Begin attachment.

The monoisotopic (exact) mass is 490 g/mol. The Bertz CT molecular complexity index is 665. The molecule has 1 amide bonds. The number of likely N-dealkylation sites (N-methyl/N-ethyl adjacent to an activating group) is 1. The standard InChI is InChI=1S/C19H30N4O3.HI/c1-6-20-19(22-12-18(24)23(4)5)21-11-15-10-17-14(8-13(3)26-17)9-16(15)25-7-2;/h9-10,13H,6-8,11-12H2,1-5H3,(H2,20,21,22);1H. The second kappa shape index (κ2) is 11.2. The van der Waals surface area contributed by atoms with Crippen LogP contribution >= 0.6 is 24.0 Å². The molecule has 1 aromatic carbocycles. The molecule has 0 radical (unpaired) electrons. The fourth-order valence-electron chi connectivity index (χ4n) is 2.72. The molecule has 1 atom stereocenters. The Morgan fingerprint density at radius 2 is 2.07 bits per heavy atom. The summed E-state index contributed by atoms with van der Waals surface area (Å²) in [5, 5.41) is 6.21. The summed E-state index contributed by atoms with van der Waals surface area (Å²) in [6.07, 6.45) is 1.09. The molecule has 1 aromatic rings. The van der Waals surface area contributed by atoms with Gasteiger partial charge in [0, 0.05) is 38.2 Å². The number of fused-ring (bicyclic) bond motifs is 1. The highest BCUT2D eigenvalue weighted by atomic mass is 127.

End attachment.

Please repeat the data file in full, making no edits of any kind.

The monoisotopic (exact) mass is 490 g/mol. The Bertz CT molecular complexity index is 665. The molecule has 1 amide bonds. The number of likely N-dealkylation sites (N-methyl/N-ethyl adjacent to an activating group) is 1. The standard InChI is InChI=1S/C19H30N4O3.HI/c1-6-20-19(22-12-18(24)23(4)5)21-11-15-10-17-14(8-13(3)26-17)9-16(15)25-7-2;/h9-10,13H,6-8,11-12H2,1-5H3,(H2,20,21,22);1H. The second kappa shape index (κ2) is 11.2. The van der Waals surface area contributed by atoms with Crippen LogP contribution >= 0.6 is 24.0 Å². The molecule has 1 aromatic carbocycles. The molecule has 0 radical (unpaired) electrons. The fourth-order valence-electron chi connectivity index (χ4n) is 2.72. The molecule has 1 atom stereocenters. The Morgan fingerprint density at radius 2 is 2.07 bits per heavy atom. The summed E-state index contributed by atoms with van der Waals surface area (Å²) in [5, 5.41) is 6.21. The summed E-state index contributed by atoms with van der Waals surface area (Å²) in [6.07, 6.45) is 1.09. The molecule has 1 aromatic rings. The van der Waals surface area contributed by atoms with Gasteiger partial charge in [0, 0.05) is 38.2 Å². The number of fused-ring (bicyclic) bond motifs is 1. The highest BCUT2D eigenvalue weighted by atomic mass is 127.